During cross examination, Garrido chipped away at Llamas’ stature as a gang expert, forcing him to acknowledge that many of his theories, particularly about the alliance between Easter Hill Boys and North Richmond’s gangs, were based on information provided by former county sheriff’s gang experts. She also questioned some of the gang monikers that Llamas testified were used by certain alleged Easter Hill Boys gang members.
In earlier testimony, Llamas had based his assertion that North Richmond and Easter Hill were linked by “bloodlines.” To back this, Llamas said that brothers Brian Jones and Vincent “V.I.” Jones, both now-incarcerated gang members, represented North Richmond and Easter Hill, respectively. Llamas said Blacknell is the Jones brothers’ younger cousin.
But, when pressed, Llamas said he could not be sure they were brothers, and that he had only heard so from senior detectives and possibly read it in a report.
Garrido also noted that a man Llamas had identified as an active Easter Hill Boys gang member was a collegiate track athlete training for the Olympics.
“I am only aware of his criminal activities,” Llamas said, later acknowledging that those alleged activities included driving with a friend who was carrying a weapon, but no criminal convictions of his own.
At one point, Garrido read a quote from Police Chief Chris Magnus, who told the press in July 2011 that he is hesitant to call Richmond’s factions “gangs” and that the situation does not “lend itself to [gang] injunctions.”
“Do you disagree with your chief?” Garrido asked.
“I do completely disagree,” Llamas said, adding, “I don’t believe that Chief Magnus is qualified as a gang expert.”
Butts spent much of the morning airing seized excerpts of Blacknell’s electronic communications and jailhouse writings. From a Myspace.com account prosecutors allege was Blacknell’s, messages were sprayed out to other people’s accounts, featuring violent, misspelled taunts rendered in violent metaphor. Garrido noted that others had access to Blacknell’s account, a fact attested to by its activity during his periods of incarceration.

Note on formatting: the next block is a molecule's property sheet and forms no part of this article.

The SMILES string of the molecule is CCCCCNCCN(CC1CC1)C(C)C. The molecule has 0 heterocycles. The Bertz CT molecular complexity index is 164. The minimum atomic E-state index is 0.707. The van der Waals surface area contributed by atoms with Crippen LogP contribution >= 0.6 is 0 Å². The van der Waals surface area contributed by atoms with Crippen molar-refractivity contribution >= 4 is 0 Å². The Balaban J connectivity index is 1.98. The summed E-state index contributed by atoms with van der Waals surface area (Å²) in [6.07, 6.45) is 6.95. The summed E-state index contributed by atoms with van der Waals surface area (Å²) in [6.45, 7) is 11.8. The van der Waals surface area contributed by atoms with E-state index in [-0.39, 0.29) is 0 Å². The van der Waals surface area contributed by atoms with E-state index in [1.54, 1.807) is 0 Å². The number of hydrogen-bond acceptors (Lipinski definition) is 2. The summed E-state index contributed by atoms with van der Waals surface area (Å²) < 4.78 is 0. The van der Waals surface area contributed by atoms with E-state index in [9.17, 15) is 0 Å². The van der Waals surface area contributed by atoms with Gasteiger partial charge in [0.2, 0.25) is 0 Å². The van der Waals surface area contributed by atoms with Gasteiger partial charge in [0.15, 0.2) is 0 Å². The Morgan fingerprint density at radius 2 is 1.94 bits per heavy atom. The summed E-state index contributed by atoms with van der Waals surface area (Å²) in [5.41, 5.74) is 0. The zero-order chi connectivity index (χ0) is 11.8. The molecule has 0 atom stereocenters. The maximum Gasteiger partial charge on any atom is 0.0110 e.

“Test me, I got a mac that I wanna try out again,” someone using Blacknell’s account wrote to an unknown recipient on November 3, 2008. In September that same year, he allegedly sent out this message: “I always ride wit my choppah.” Llamas testified that ‘mac’ refers to a Mac-10 or Mac-11 semi-automatic weapon, and that a “choppah” is an AK-47 style assault rifle.
Someone using Blacknell’s account also wrote a lengthy message to the Myspace account of Melson, his slain childhood friend and alleged fellow Easter Hill Boys gang member. The message was dated May 27, 2009. “What’s up Bo? Nigga you already know. Niggas still trippin over u … I miss u.” The message went on to say that Blacknell had just returned from visiting Melson’s grave. “I love you,” the message read, along with “Ima keep it lit 4 u.”
“Keep it lit,” Llamas said, amounts to continuing violence in Melson’s memory.
“One of the main purposes of this gang is retaliation in the death of Shawny Bo,” Llamas said.
At one point, Butts forced Blacknell to show his forearm tattoos to the jury, including an “R.I.P. Shawny Bo” piece on the inside of his right forearm.
If convicted on all charges, Blacknell faces life in prison. Testimony is set to resume at 9 a.m. Tuesday.
- Pre-trial introduction
- Day 1: Opening statements
- Day 2: Recounting crime spree
- Day 3: Chase, capture
- Day 4: Witness describes shooting
- Day 5: Foggy carjacking
- Day 6: Gunshot residue
- Day 7: Matching casings, gun
- Day 8: Freeway terror
- Day 9: Victim’s mother testifies
- Day 10: Autopsy
- Day 11: Witness shifts story
- Day 12: Late-night interrogation
- Day 13: Blacknell’s story consistent
- Day 14: Blacknell’s reputation